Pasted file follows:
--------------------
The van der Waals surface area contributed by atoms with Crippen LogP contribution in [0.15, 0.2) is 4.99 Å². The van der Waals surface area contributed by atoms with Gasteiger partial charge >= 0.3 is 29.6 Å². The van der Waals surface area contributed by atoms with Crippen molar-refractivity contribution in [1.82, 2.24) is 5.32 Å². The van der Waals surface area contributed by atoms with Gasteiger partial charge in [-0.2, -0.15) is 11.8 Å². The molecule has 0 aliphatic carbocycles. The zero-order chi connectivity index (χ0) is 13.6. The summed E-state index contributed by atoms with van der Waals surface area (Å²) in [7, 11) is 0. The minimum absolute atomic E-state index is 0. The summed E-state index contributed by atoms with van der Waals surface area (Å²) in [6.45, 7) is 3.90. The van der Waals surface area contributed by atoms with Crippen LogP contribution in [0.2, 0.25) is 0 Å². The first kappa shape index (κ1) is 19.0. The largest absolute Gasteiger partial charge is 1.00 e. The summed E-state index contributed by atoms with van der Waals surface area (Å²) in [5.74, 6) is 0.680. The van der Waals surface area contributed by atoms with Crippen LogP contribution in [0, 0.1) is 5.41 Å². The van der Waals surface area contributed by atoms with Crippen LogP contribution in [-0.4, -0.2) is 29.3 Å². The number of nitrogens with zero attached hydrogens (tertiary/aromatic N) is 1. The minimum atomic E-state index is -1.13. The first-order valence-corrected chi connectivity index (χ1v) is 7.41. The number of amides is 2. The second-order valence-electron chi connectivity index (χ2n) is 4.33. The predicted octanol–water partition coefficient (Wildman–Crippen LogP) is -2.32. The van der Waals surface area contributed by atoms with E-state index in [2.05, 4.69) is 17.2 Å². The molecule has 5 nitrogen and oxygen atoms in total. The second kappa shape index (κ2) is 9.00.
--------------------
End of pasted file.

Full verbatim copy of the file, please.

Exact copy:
The van der Waals surface area contributed by atoms with Crippen LogP contribution in [0.15, 0.2) is 4.99 Å². The van der Waals surface area contributed by atoms with Gasteiger partial charge >= 0.3 is 29.6 Å². The van der Waals surface area contributed by atoms with Crippen molar-refractivity contribution in [1.82, 2.24) is 5.32 Å². The van der Waals surface area contributed by atoms with Gasteiger partial charge in [-0.2, -0.15) is 11.8 Å². The molecule has 0 aliphatic carbocycles. The zero-order chi connectivity index (χ0) is 13.6. The summed E-state index contributed by atoms with van der Waals surface area (Å²) in [7, 11) is 0. The minimum absolute atomic E-state index is 0. The summed E-state index contributed by atoms with van der Waals surface area (Å²) in [6.45, 7) is 3.90. The van der Waals surface area contributed by atoms with Crippen LogP contribution in [0.2, 0.25) is 0 Å². The first kappa shape index (κ1) is 19.0. The largest absolute Gasteiger partial charge is 1.00 e. The summed E-state index contributed by atoms with van der Waals surface area (Å²) in [5.74, 6) is 0.680. The van der Waals surface area contributed by atoms with Crippen LogP contribution in [0, 0.1) is 5.41 Å². The van der Waals surface area contributed by atoms with Crippen LogP contribution in [-0.4, -0.2) is 29.3 Å². The number of nitrogens with zero attached hydrogens (tertiary/aromatic N) is 1. The minimum atomic E-state index is -1.13. The first-order valence-corrected chi connectivity index (χ1v) is 7.41. The number of amides is 2. The second-order valence-electron chi connectivity index (χ2n) is 4.33. The predicted octanol–water partition coefficient (Wildman–Crippen LogP) is -2.32. The van der Waals surface area contributed by atoms with E-state index in [2.05, 4.69) is 17.2 Å². The molecule has 5 nitrogen and oxygen atoms in total. The second kappa shape index (κ2) is 9.00.